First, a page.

This year is shaping up as a positive one for Canadians as borrowers. With interest rates rising, we are finally starting to curb new borrowing. You can see this in slowing growing in demand for mortgages and in the latest forecast for home renovations.
A recent poll from Canadian Imperial Bank of Commerce suggests that nearly half of Canadians plan to renovate their homes this year, but reno spending is expected to fall by 7 per cent to a five-year low of $11,000. Roughly one-third of renovators plan to borrow money. Household debt levels remain near historic highs, so any indicators showing a declining demand for spending and borrowing has to be welcomed. But there’s another benefit here as well if renovators and trades people become just a little less busy.
One of the worst aspects of home ownership is trying to get work done on your house in a reliable, cost-effective and timely way. You’re competing with so many other people who are fixing their place up, too. If reno spending declines, maybe it gets a bit easier to find people to work on your house.
Meantime, I am looking for ideas on how to find good plumbers, electricians, carpenters and renovators. A couple of resources I’ve found include BestPlumbers.ca, HomeStars and Jiffy, as well as Google and Yelp ratings. Let me know what works for you and I’ll share the information in an upcoming newsletter. I’m at firstname.lastname@example.org.
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Rob’s personal finance reading list…
Seven Aeroplan alternatives
Air Canada and Aeroplan are splitting up in 2020. Consider these other travel reward programs if you don’t see a future with Aeroplan.
Why bonds make sense even when interest rates rise
We all know bonds fall in value when rates rise (and gain when rates decline), right? This explains why I keep hearing investors ask if they should continue to hold bonds in their portfolio in the current rising rate environment. I say yes, and my reasons are summed up well in this blog post.
Save money with a Do Not Buy List
Kind of like an anti-budget. You list the things you specifically want to avoid buying.
A millennial tells you how it really is
A smoking good take on millennials and their financial challengers. “We’re the generation stuck in the middle, still bearing the weight of societal expectations on what it should look like to be an ‘adult’ in your twenties, unable to afford any of it, then blamed for our generational laziness and love of participation trophies and avocado toast.”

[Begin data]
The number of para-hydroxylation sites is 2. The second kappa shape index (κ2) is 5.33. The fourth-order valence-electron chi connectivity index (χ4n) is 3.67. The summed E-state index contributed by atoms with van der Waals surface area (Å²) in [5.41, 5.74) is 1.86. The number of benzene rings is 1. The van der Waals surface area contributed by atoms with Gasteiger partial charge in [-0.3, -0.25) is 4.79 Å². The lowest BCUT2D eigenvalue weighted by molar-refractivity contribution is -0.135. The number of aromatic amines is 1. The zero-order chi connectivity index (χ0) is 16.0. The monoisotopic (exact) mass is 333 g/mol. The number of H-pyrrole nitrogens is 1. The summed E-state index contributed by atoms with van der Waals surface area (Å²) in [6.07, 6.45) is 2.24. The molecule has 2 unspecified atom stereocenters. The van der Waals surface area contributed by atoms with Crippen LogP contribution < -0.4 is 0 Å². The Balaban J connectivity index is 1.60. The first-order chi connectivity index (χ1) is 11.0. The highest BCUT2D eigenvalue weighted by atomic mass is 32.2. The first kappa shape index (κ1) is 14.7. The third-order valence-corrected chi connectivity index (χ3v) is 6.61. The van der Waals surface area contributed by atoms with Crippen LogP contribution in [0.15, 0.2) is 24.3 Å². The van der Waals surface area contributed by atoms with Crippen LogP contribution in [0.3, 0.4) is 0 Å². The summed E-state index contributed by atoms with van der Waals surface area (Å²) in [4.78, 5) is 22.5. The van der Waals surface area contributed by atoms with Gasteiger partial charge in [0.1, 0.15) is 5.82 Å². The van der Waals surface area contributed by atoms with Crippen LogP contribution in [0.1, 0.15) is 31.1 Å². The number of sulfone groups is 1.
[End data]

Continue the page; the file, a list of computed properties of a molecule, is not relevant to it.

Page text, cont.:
Today’s featured financial tool
If you’re just getting into personal finance, the Curious Investor is for you. The focus is on covering basics like why tax-free savings accounts are great, the importance of emergency funds and good debt vs. bad debt.
Q: “You say [in a newsletter last week] that Bond ETFs are ‘fixed income for sure.’ What? There’s no maturity date on bond ETFs. You do not receive a return of principal at a fixed maturity date. So why would you consider such ETFs fixed income?”
A: Bond ETFs are fixed income because they hold bonds that pay a fixed amount of income through their interest payments. These interest payments are routed to bond ETF investors via distributions that are typically made on a monthly basis. It’s true that bond ETFs don’t have a maturity date – they float in value according to interest rate cycles (rising rates depress prices, falling rates send prices higher). But in building a portfolio, bond ETFs go on the bond side of the ledger.
Do you have a question for me? Send it my way. Sorry I can’t answer every one personally. Questions and answers are edited for length.
Saturday Night Live’s Kate McKinnon talks to kids about money.
In case you missed these Globe and Mail personal finance stories
- Mortgage hunters, take advantage of variable rate sales while you still can
- Selling your home tax-free may be more complex than you think
- This couple making $258,000 a year are worried they are paying too much in investment fees as their retirement nears (for Globe Unlimited subscribers)
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